Chaney disliked Finsbury Park so they went back to renting, while on the lookout with seed money from the laundrette-house sale. Lipton had cycled for years past a run-down little Fifties house and thought it a good development opportunity. So, when he saw a For Sale sign, he pounced. “I saw it one Saturday morning,” he says. “I called the agent, who came over two hours later, and we put in an offer that afternoon.”

You want the story to end on this triumphant note, but that first offer was rejected, and it took nine months to buy the house. However, that gave the couple plenty of time to think about what to do with the place. They submitted plans early in 2012, getting permission in April that year for an extension at the front, plus a new floor. Building started a year later and finished early this year, with the family camping out in their house the whole time.
To support the new works and the future new floor, an internal skeleton of massive steels had to be inserted, some 23 feet long. And when digging started they went down nearly 10 feet and couldn’t find foundations. “We were digging and digging and digging,” says Lipton. That took a lot of concrete to refill, and was very expensive.
Nevertheless, meticulous attention to detail and a highly intelligent reconfiguring of space has turned this sow’s ear into a stylish silk purse. It’s a perfect house for a young family — and pretty cool for grown-up children of all ages.
The perfect combination: the skills of an architect and an art director’s eye for detail.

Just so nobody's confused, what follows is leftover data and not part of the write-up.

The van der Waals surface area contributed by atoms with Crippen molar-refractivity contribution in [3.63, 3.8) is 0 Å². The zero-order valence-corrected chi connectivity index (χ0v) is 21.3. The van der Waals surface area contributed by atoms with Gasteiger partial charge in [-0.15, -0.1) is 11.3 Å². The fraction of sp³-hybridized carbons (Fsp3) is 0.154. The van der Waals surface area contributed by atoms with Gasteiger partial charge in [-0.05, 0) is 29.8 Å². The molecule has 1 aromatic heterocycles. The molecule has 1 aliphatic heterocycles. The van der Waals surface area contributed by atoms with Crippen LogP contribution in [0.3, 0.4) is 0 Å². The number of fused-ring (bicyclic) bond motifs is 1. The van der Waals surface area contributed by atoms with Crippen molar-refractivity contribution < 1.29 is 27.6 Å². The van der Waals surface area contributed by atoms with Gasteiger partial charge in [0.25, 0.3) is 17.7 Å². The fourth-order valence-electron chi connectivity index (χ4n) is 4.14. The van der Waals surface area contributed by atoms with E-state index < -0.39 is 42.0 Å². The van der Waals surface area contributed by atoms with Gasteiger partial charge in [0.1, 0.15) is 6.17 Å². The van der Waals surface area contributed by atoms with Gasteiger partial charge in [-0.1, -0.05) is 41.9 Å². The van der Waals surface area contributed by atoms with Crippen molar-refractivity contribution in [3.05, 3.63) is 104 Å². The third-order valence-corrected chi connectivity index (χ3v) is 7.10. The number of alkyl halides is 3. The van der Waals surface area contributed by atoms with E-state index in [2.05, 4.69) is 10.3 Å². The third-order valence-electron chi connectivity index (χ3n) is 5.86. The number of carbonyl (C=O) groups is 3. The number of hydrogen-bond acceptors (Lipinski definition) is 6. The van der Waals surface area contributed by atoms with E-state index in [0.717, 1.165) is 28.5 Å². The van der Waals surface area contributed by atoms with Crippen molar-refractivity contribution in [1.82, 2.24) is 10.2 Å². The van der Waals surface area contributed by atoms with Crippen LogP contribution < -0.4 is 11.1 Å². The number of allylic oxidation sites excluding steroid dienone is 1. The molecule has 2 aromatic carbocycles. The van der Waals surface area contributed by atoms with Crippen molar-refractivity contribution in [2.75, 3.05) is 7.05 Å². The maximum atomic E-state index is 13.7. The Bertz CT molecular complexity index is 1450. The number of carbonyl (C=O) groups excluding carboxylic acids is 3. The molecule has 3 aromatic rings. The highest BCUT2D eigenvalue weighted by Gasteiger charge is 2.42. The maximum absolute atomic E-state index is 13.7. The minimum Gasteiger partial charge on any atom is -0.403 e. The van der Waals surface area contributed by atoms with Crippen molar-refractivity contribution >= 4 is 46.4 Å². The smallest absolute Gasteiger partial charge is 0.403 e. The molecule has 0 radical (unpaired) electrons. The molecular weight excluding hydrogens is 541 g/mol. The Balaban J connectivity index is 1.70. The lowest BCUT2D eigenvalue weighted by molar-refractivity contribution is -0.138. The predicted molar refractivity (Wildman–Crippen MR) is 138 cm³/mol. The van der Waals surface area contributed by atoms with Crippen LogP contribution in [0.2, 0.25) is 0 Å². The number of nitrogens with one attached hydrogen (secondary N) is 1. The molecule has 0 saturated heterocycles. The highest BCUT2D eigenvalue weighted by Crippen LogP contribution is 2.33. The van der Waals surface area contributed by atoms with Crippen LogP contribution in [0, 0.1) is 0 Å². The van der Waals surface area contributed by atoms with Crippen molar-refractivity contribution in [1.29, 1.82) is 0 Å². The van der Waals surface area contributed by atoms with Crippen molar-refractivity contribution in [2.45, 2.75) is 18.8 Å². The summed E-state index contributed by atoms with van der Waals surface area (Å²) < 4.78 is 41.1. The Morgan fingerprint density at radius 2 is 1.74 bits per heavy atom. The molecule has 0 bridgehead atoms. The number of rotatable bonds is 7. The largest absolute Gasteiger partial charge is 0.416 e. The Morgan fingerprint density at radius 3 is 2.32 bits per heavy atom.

Now that’s a really clever idea
Lipton and Chaney designed a “kitchen cupboard” that stands next to the kitchen unit and looks almost like a modernist wardrobe. But open it and you find the fridge, freezer, dishwasher and oven. Pretty amazing — and it hides the big kitchen items away brilliantly.
Custom-made: the wide kitchen unit is painted in Farrow & Ball’s Middleton Pink emulsion — £36.99 for 2.5 litres at Homebase
Tips from Edward Lipton and Jess Chaney
“Have a clear understanding of your budget and have total clarity in your brief to your architect. Explain in detail exactly what you want. You both need to be in complete agreement from day one so that as you are designing, you can achieve what you wanted. And don’t cut corners.”
“You need a strong stomach. It takes guts, time, and costs money.”
“The most fundamental thing? Don’t underestimate the value of an architect. A good architect is the difference between just making a building, and a bespoke, beautiful result.”
New staircase: this was built in a fresh location to create more living space
“Details can make a house. At our house we really only had two materials: the honey-coloured timber and the white plaster. Within that a couple of accents of colour — the yellow sliding doors and the pale pink kitchen unit — but they make a huge statement.”
The figures
House bought in 2011: £520,000
Spend: about £350,000 (not including architect’s fees)
Bold idea: the house masks its size cleverly by appearing to be a simple, light-brick cube. But this is only half of the home — it also includes the yellow-brick section to the right
How to get a similar spec
  • Architect: Edward Lipton at Lipton Plant (
  • Sliding yellow-framed glass doors: by
  • All other windows:
  • Kitchen tap:
  • Double steel sink: from
  • Floor seals and other timber finishes: by Osmo at
  • White paint:
  • Gubi semi-pendant lamp: try
  • Harry Bertoia’s 1952 Diamond chairs: by Knoll at — or try
  • Bespoke furniture throughout: designed by Lipton and Chaney
Photographs: Charles Hosea